Interpretation of Motion
Regarding Amendments at Report Stage,
Speaker Peter Milliken, House of Commons, March 21, 2001.
Background: On February 26 the Government
House Leader introduced the following motion relating to the selection of
report stage motions by the Speaker.
“For greater clarity, the
Speaker will not select for debate a motion or series of motions of a
repetitive, frivolous or vexatious nature or of a nature that would serve merely
to prolong unnecessarily proceedings at the report stage and, in exercising
this power of selection, the Speaker shall be guided by the practice followed
in the House of Commons of the United Kingdom.”
After debate, it was adopted on
February 27, 2001. On March 15, in a ruling on a point of order raised by
the the Member for Richmond –Arthabaska, André Bachand, the Speaker undertook
to return to the House with a statement on how this motion will be interpreted.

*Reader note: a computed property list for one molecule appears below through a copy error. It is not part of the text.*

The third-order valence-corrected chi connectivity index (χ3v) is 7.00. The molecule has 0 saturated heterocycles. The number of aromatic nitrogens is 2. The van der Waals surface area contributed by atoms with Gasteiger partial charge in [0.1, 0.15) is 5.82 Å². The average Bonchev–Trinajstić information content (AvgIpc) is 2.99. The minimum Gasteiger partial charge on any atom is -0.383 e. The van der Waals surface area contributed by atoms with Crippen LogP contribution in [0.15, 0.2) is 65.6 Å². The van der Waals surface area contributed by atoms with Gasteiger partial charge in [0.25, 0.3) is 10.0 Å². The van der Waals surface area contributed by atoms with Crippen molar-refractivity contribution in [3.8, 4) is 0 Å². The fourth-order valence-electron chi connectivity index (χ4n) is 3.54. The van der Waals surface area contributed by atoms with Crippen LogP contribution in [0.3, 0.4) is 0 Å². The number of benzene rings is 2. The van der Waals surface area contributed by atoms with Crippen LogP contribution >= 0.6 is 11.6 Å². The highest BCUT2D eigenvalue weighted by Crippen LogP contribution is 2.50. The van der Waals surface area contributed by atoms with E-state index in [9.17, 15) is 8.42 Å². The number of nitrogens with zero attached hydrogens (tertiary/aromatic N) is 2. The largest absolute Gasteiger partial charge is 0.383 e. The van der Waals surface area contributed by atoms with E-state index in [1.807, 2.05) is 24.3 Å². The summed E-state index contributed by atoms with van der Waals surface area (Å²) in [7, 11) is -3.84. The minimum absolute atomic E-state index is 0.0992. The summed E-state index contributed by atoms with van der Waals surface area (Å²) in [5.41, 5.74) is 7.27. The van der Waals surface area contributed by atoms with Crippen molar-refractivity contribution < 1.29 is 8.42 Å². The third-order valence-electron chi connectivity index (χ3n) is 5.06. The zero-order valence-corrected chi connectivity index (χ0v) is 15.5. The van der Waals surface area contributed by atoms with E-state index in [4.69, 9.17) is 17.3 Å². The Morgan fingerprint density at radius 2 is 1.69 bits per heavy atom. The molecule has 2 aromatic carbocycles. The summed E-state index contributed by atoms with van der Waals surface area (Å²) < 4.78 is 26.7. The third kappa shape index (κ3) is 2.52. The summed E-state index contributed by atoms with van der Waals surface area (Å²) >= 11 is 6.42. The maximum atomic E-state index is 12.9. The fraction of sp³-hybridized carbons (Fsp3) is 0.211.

The Ruling (Speaker
Milliken): From time to
time when the House adopts new procedures, Speakers have seen fit to address
the manner in which they will be implemented. Often this occurs when a certain
amount of latitude or discretion is given to the Chair. In enforcing new
procedures, the Speaker acts as a servant of the House, not as its master.
Therefore, in order that these new procedures function properly, I see it
as my duty to make a statement on their operation now, before the House is
seized with a bill at report stage.
In 1968, rules concerning the
selection of report stage amendments were established. At that time, the House
first undertook a thorough revision of its legislative process which resulted